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Viking Birthday Party I Toothless Cake & Loot Bags

Continuing on with the Viking Birthday Party, I didn’t want to go completely over the top with the How to Train your Dragon theme, but including Toothless made my daughter extremely happy. Beautiful cakes are not as hard as you might imagine. Fondant is like making a cake with plasticine, armed with Youtube, a bit of time, and the proper tools, even aspiring cake decorators such as myself can pull one out of a hat. This cake took me 8.5 hours from start to finish.

By: Janet New





I have yet to get fancy with my cake recipes – fortunately kids love Betty Crocker! Bake one layer of round 8” and two of 6”, let cool. Place your 8″ cake on the cake board (makes it easier to transport to a platter later), then cover it with butter cream icing. For the 6″, place a layer of icing on the top of the bottom layer and place on the top layer, then cover entire two layers with butter cream icing. Don’t worry about the cake crumbs in the icing. They will disappear with the second or third coating. The first coat is called a “Crumb Coat.”  Place in fridge until icing is hard, then smooth with your fondant smoother and repeat the icing and cooling process twice more. You should now have one 8” and one 6” double-tiered cake.

Note: I found that my cake was quite light and fluffy so next time I am going to put little stands in the 8″ cake to support the weight of the 6″ cake (once I had put the layer of fondant icing on the 6″ cake it was quite heavy and sunk in a little bit once I had assembled the cakes together).

While cakes are cooling you can make all of the coloured fondant. You will need to make colours for your leaves, flowers, Toothless (don’t forget the eyes and tongue colours) and tree.

Place down your matte (this and the fondant roller make your life so much easier when trying to roll out large areas of smooth fondant, and then transfer the fondant onto your cake). Measure the tier you want to cover (both sides and the diameter), add an extra inch for safety and this is the diameter you want to roll your fondant out with your fondant rolling pin (a fondant rolling pin is nice and long so you don’t get the indentations in the fondant when rolling large pieces).

Carefully ease the fondant off of the mat and onto your pin and lift onto your 8″ cake. Smooth the top out with your fondant smoother. To smooth down the sides, keep rotating the cake and smooth from the top down until you reach the bottom. Cut away excess and set aside for later use. Repeat for your 6″ cake.

Gently place the 6″ cake centred on the 8″ cake. Smooth any rough edges on the top tier as they meet the bottom tier. Roll the excess fondant into long strips and place around the bottom of both layers of cake.

Using my nice chocolaty brown fondant, I rolled out about a 12″ square piece and hand cut out the tree. I didn’t get too fussy with the shape as I stuck a flower wherever I was unhappy with the angle of the branches. I then pulled away the excess fondant and brushed a layer of water on the tree. Starting with the trunk (wet side facing the cake) I aligned it with the bottom 8″ layer and gently rolled it up to the top of the 6″ layer.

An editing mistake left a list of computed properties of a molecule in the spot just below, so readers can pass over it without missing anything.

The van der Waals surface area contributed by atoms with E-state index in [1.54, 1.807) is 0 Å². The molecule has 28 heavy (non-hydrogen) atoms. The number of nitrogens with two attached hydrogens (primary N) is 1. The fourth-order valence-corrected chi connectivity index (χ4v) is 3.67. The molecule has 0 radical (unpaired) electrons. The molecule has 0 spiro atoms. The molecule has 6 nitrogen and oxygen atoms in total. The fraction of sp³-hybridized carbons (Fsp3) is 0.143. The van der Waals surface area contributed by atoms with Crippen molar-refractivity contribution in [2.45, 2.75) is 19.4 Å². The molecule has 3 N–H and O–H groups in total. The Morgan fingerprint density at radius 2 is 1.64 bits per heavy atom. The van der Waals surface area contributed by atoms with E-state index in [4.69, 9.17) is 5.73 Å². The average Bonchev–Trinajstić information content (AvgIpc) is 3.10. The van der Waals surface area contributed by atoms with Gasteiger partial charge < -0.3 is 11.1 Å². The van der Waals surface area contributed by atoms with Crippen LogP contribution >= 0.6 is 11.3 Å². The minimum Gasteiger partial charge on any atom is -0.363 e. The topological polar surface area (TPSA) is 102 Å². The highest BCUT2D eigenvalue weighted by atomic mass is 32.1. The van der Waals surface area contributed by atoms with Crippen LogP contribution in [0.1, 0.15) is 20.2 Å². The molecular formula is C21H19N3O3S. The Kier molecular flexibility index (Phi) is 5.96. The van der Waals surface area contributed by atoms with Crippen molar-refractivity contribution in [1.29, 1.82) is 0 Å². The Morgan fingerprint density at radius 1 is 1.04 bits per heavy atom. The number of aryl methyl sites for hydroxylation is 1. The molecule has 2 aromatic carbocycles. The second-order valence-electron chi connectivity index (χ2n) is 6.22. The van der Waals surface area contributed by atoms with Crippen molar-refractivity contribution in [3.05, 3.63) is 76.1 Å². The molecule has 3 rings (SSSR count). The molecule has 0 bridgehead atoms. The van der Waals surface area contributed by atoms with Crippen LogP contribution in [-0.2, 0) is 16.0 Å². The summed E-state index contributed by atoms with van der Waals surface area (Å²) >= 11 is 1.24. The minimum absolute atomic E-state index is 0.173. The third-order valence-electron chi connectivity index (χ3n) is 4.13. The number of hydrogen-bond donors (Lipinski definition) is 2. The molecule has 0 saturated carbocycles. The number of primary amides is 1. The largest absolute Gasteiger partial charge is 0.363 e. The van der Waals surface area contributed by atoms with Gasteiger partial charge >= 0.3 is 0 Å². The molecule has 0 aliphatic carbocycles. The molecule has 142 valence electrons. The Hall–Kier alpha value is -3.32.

Mix your coloured fondant with a bit of Gum Tex so that the fondant will dry more quickly and the flowers will not get droopy when placed on the cake. Next roll out your flower coloured fondant and use your cookie cutters to create the flowers. I purchased mine at a cake show, but I’m sure you can find them at Michaels or a Baking supply store. Here is a link to what mine look like. Brush the underside with water and place strategically onto your tree.

Again, mix  your coloured fondant with a bit of Gum Tex. Next roll out a flat piece and using your dull knife cut out leaf shapes from the fondant. Gently curl the edges of the leaves to give them more dimension. Brush water on the underside and place near a flower.

Take a snowball sized chunk of black fondant that you have already mixed. Roll it a bit so that one end tapers (to be the tail) and the other end is quite stubby (body). Set asid. Next roll out some legs – be sure to make three tiny claws for each leg. Place on body using water to glue them together. The front two legs will support the weight of the body in an upright position. Next roll a ball that will become the head. Apply two small yellow circles for the eye sockets, inside of that place two smaller black circles at the bottom for the pupils, and finally two very small white highlights. Shape a tiny tongue with a groove running down the centre, make a small incision in the head and insert the tongue.

For the wings, and tail pieces, I rolled a flat bit of fondant and then using my dull knife cut out the shapes. I then stylized with very thinly rolled bits of fondant to add spine like textures. For the large wings I inserted one end of a toothpick into the wing for stability and the other into the body of Toothless. Finally I added the spines and ears.



Dragon Nip: Sugar straws (my daughter thought of this instead of catnip!) (Bulk Barn)
Dragon Teeth: Hershey Kisses(Bulk Barn)
Meatlug Lava Rocks: Chocolate Rocks (Bulk Barn)
Viking Dragon Manual: I designed using trivia about the dragons
Loot Bag: Sewn using cheap cotton with pinking sheared edges (Fabricland)
Tie: Leather string (Fabricland)
Tag: Viking medallion with child’s name, cut using my 2″ Fiskars cutter (Michaels)


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